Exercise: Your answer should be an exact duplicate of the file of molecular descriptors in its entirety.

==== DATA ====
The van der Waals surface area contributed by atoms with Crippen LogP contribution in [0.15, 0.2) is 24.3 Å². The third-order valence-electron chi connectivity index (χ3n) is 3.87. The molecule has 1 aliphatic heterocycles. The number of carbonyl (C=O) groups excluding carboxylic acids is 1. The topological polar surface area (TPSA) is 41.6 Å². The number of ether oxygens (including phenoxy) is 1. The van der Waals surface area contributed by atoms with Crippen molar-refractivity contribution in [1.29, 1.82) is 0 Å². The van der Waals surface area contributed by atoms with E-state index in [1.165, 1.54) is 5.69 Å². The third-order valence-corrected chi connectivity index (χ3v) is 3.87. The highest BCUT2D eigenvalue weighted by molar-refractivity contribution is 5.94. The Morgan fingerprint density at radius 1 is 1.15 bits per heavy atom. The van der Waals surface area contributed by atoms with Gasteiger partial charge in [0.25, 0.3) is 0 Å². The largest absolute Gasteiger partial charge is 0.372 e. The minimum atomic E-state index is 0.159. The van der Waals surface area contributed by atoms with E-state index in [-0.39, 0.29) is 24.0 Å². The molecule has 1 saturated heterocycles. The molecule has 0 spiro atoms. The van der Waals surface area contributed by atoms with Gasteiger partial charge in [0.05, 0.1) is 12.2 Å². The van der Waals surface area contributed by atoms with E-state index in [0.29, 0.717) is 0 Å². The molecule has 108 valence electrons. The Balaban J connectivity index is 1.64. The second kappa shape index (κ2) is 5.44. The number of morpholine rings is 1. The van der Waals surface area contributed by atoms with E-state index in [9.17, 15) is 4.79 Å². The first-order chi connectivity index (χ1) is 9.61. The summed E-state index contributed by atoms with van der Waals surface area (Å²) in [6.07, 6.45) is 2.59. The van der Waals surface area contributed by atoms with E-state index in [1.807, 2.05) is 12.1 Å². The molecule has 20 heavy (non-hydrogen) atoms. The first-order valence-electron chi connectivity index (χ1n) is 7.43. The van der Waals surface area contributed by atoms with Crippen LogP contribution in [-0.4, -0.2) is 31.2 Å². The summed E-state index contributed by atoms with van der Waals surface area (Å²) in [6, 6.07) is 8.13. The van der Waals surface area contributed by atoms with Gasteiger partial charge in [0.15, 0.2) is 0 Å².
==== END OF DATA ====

The van der Waals surface area contributed by atoms with Crippen LogP contribution in [0.15, 0.2) is 24.3 Å². The third-order valence-electron chi connectivity index (χ3n) is 3.87. The molecule has 1 aliphatic heterocycles. The number of carbonyl (C=O) groups excluding carboxylic acids is 1. The topological polar surface area (TPSA) is 41.6 Å². The number of ether oxygens (including phenoxy) is 1. The van der Waals surface area contributed by atoms with Crippen molar-refractivity contribution in [1.29, 1.82) is 0 Å². The van der Waals surface area contributed by atoms with E-state index in [1.165, 1.54) is 5.69 Å². The third-order valence-corrected chi connectivity index (χ3v) is 3.87. The highest BCUT2D eigenvalue weighted by molar-refractivity contribution is 5.94. The Morgan fingerprint density at radius 1 is 1.15 bits per heavy atom. The van der Waals surface area contributed by atoms with Gasteiger partial charge in [0.25, 0.3) is 0 Å². The largest absolute Gasteiger partial charge is 0.372 e. The minimum atomic E-state index is 0.159. The van der Waals surface area contributed by atoms with E-state index in [-0.39, 0.29) is 24.0 Å². The molecule has 1 saturated heterocycles. The molecule has 0 spiro atoms. The van der Waals surface area contributed by atoms with Gasteiger partial charge in [0.05, 0.1) is 12.2 Å². The van der Waals surface area contributed by atoms with E-state index in [0.29, 0.717) is 0 Å². The molecule has 108 valence electrons. The Balaban J connectivity index is 1.64. The second kappa shape index (κ2) is 5.44. The number of morpholine rings is 1. The van der Waals surface area contributed by atoms with E-state index in [9.17, 15) is 4.79 Å². The first-order chi connectivity index (χ1) is 9.61. The summed E-state index contributed by atoms with van der Waals surface area (Å²) in [6.07, 6.45) is 2.59. The van der Waals surface area contributed by atoms with E-state index in [1.807, 2.05) is 12.1 Å². The molecule has 20 heavy (non-hydrogen) atoms. The first-order valence-electron chi connectivity index (χ1n) is 7.43. The van der Waals surface area contributed by atoms with Crippen LogP contribution in [-0.4, -0.2) is 31.2 Å². The summed E-state index contributed by atoms with van der Waals surface area (Å²) in [6, 6.07) is 8.13. The van der Waals surface area contributed by atoms with Gasteiger partial charge in [0.15, 0.2) is 0 Å².